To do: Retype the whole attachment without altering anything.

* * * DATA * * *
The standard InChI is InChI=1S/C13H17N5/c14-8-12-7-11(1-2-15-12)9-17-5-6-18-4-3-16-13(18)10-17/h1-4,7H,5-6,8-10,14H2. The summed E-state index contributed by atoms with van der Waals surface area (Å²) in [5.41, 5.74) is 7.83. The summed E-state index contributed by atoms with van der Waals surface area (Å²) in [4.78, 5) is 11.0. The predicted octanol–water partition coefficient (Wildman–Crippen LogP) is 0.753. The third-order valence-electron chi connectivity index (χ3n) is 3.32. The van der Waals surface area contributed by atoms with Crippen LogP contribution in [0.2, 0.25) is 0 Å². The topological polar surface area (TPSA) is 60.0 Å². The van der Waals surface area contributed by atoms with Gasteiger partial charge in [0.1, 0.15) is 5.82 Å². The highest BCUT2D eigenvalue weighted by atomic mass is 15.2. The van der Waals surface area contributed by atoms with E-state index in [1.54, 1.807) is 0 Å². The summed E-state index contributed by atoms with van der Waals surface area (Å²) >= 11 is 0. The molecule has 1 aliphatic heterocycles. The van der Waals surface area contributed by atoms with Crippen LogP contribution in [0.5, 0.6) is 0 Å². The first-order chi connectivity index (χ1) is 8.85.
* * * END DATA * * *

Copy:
The standard InChI is InChI=1S/C13H17N5/c14-8-12-7-11(1-2-15-12)9-17-5-6-18-4-3-16-13(18)10-17/h1-4,7H,5-6,8-10,14H2. The summed E-state index contributed by atoms with van der Waals surface area (Å²) in [5.41, 5.74) is 7.83. The summed E-state index contributed by atoms with van der Waals surface area (Å²) in [4.78, 5) is 11.0. The predicted octanol–water partition coefficient (Wildman–Crippen LogP) is 0.753. The third-order valence-electron chi connectivity index (χ3n) is 3.32. The van der Waals surface area contributed by atoms with Crippen LogP contribution in [0.2, 0.25) is 0 Å². The topological polar surface area (TPSA) is 60.0 Å². The van der Waals surface area contributed by atoms with Gasteiger partial charge in [0.1, 0.15) is 5.82 Å². The highest BCUT2D eigenvalue weighted by atomic mass is 15.2. The van der Waals surface area contributed by atoms with E-state index in [1.54, 1.807) is 0 Å². The summed E-state index contributed by atoms with van der Waals surface area (Å²) >= 11 is 0. The molecule has 1 aliphatic heterocycles. The van der Waals surface area contributed by atoms with Crippen LogP contribution in [0.5, 0.6) is 0 Å². The first-order chi connectivity index (χ1) is 8.85.